Hot smoked pork curry - sandwich food

Hot smoked pork curry - sandwich food

Thomas Karlstein

I am a hunting collector. I think it started at an early age?


1 kg pork loin (a whole piece)

25 g salt

15 g muscavado sugar

5 g nitrite salt

2.5 g cayenne pepper

2.5 g freshly ground black pepper


There was a time when I collected bus timetables. I mean it. I was up to well over a hundred before I stopped. The drawer in the middle of my desk was jam-packed, before I later lost interest when they were no longer relevant. I have also enjoyed fishing and hunting all my life. I like the excitement, the waiting, the nature experience, the moment when it "happens" and the feeling of actually being close and being able to live off nature.

Now I sounded a bit like a certain Scanian uncle with his own farm, kittens, geese and potato land, but it's true. I like it. The few times I now get the opportunity. However, I realize that it really only depends on myself that it happens too rarely. I have never before in my life had such opportunities to actually get away as now. Sometimes I don't understand how I think myself. Away with me! This thing about collecting anyway. I like building up food supplies, being ahead of the curve. After all, sandwiches are eaten on an assembly line in most Swedish homes.

How many packets of pre-sliced smoked ham do you not buy in a year? So why don't I make my own spread? Much tastier and much more useful. I already touched on it in a previous post, but now it has become a reality. It is incredibly satisfying to fill up the smoker with something you have prepared since a few days before. When the door to the smoker is then closed behind the meat and the smoke seeps out, it's hard to be patient. I walk like the cat around hot porridge. Draws in the aromas and glances both impatiently and too often at the meat thermometer.

This time I smoked three different cuts of meat. The main attraction was the whole pork loin, but a sirloin steak and two pieces of pork flank were also smoked as a pure bonus. When you start the smoke anyway, it's stupid not to fill it up properly. It swallows eight kilos of meat without a problem.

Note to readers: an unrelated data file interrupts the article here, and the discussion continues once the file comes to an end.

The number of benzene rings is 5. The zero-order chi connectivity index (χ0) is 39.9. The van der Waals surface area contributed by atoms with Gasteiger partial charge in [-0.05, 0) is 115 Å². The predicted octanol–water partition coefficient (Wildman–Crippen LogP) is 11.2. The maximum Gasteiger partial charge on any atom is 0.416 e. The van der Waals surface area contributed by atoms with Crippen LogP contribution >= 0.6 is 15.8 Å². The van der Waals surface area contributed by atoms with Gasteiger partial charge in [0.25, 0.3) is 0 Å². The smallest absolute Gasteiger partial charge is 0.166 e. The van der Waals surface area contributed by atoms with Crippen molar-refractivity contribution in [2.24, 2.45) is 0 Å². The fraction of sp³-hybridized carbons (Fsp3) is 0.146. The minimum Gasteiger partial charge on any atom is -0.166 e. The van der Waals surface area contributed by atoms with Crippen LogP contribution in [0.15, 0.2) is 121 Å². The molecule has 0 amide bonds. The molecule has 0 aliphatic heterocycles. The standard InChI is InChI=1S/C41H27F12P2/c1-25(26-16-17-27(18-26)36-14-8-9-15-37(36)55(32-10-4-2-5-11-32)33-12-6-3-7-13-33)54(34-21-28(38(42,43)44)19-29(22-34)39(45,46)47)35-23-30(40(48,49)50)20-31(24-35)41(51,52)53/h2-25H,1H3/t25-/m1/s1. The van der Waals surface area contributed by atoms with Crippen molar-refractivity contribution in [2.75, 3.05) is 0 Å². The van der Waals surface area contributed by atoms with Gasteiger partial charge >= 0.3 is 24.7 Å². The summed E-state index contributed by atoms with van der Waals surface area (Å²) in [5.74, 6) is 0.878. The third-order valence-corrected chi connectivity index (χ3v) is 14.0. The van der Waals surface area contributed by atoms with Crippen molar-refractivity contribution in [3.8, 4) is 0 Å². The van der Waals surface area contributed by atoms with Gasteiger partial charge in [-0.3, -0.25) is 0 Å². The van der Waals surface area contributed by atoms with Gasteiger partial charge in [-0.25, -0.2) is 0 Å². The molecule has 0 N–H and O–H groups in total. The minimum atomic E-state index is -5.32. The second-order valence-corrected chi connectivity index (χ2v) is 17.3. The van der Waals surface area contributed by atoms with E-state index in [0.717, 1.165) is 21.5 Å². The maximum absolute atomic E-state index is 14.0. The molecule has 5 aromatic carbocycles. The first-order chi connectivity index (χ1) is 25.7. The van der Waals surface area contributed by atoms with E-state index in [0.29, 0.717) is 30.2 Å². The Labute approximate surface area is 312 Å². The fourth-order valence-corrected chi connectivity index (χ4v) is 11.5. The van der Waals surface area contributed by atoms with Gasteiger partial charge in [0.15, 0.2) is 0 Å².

The sirloin steak will become finger food with a cold beer in the spring sun. You start by dry-salting the meat.

In this recipe, I have based the amounts on one kilo of meat. You can, of course, do as much as you like with the flavoring, but I think the amounts of nitrite salt, regular salt and sugar are well balanced.

Spring is a perfect time to start smoking seriously. In addition, you don't have to freeze every time you "just go out and look at the smoke a bit..."


Mix all the spices together.

Parera the pork loin said the edges will be smooth and nice.

Remove excess fat on the outside. Then poke holes in the middle of the square with a potato pin. You should "peck" quite a few times from all sides. This means that the salting penetrates better, it will taste better, the shelf life will be longer and the meat will have a more even color after smoking.

Rub the meat with the spice mixture. Then put in the fridge in a plastic bag. Then put some weight on the piece of meat.

Massage and turn the meat every day. (If you have a vacuum packer, it is perfectly possible to vacuum pack the meat. It also speeds up the digging somewhat).

The meat can rest in the fridge for about four days. If the piece of meat is larger, it can be left for another day.

Take out the meat and rinse with water.

Then dry the piece of meat. It is best if you have time to put the piece on a wire rack and let it rest in the fridge overnight. (The surface of the meat after smoking will be much better if the meat is completely dry).

Then smoke the meat, preferably with apple briquettes, but hickory is also good.

I smoke slowly with the top damper open to a third. I keep the temperature in the cabinet around 70-75 degrees C. When the internal temperature of the meat has reached 68 degrees C, it is ready. (It takes a few hours, so don't rush and preferably don't peek in the cupboard in the meantime).

After smoking, I bathe the meat in boiling water for a few minutes. I do this to get a milder and more pleasant smoke flavor on the surface.

Remove, dry and let cool completely before placing in the fridge.


Apple Bisquettes for Bradley Smokers

A light, fruity and slightly sweet smoke aroma that pairs with poultry, beef, pork, lamb, and cheese.

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